Power to KIPP grads

ByJessie Nocella

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On Thursday night, KIPP Academy Lynn Collegiate’s (KALC) Class of 2016 was commenced at Lynn City Hall.

Salutatorian Enorenegbe Idahor reminisced about her school years and how important the experience will be in the future.

“As we leave KIPP, we are going to enter a new journey in our lives,” she said. “But it is important to take what we learned here with us.”

Drea DeAngelo, head of KALC, encouraged parents to stand, bringing about half of the audience to their feet in applause.

She highlighted the outstanding student achievements including the fact that more than 1,000 college applications were submitted by the graduating class and 480 acceptances.

“No matter what comes your way,” she said. “Whether it’s academic, or social or emotional, or just plain unexpected, you have it and need to approach it with courage and come out on the other side a better, stronger person.”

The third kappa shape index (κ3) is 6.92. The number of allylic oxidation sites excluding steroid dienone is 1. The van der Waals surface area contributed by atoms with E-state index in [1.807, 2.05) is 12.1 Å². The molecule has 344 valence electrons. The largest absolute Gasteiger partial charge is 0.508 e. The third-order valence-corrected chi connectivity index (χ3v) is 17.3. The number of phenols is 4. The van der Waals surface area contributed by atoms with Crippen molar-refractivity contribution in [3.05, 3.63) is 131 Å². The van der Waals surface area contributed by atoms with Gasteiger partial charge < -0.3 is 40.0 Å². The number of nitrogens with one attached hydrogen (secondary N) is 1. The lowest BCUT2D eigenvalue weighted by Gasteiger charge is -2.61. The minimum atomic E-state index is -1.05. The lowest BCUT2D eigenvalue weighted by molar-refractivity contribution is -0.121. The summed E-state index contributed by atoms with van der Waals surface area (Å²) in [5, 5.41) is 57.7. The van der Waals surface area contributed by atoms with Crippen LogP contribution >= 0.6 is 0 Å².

Valedictorian Jefferson Prakob explained how his class overcame success and failures.

“Class of 2016,” he said. “You aren’t labeled by what you fail to do, but what you strive to do and eventually what you actually do.”

Prakob talked about the struggles of people doubting KALC. But said students reached beyond expectations.

“You are someone who can grow out of the crack of concrete of a city that is looked down upon and survive,” he said.

Class Elected Speaker Keyla Betances said the school provided guidance to all of its students.

“KIPP is a school where if a student needs help there is always a hand there,” she said. “Whether it’s a staff or a student, they will stay with you until you have achieved and succeeded your goals.”

Michael Brown, keynote speaker, is an education reform leader from Memphis. He applauded them for all the overtime they worked to provide for their kids, the time they took to help with homework and the mornings they made sure their child was on time to school.

“We are just pulling out they greatness that you, since birth, have put into your kids,” he said.

Brown told the 68 students how they are making history because they contributed to the all-time low rating of Black and Latino drop-outs. Brown told a story about how this group of students had been videotaped as fifth graders as an example for other charter schools.

“You created a blueprint that people around the country are trying to follow,” he said.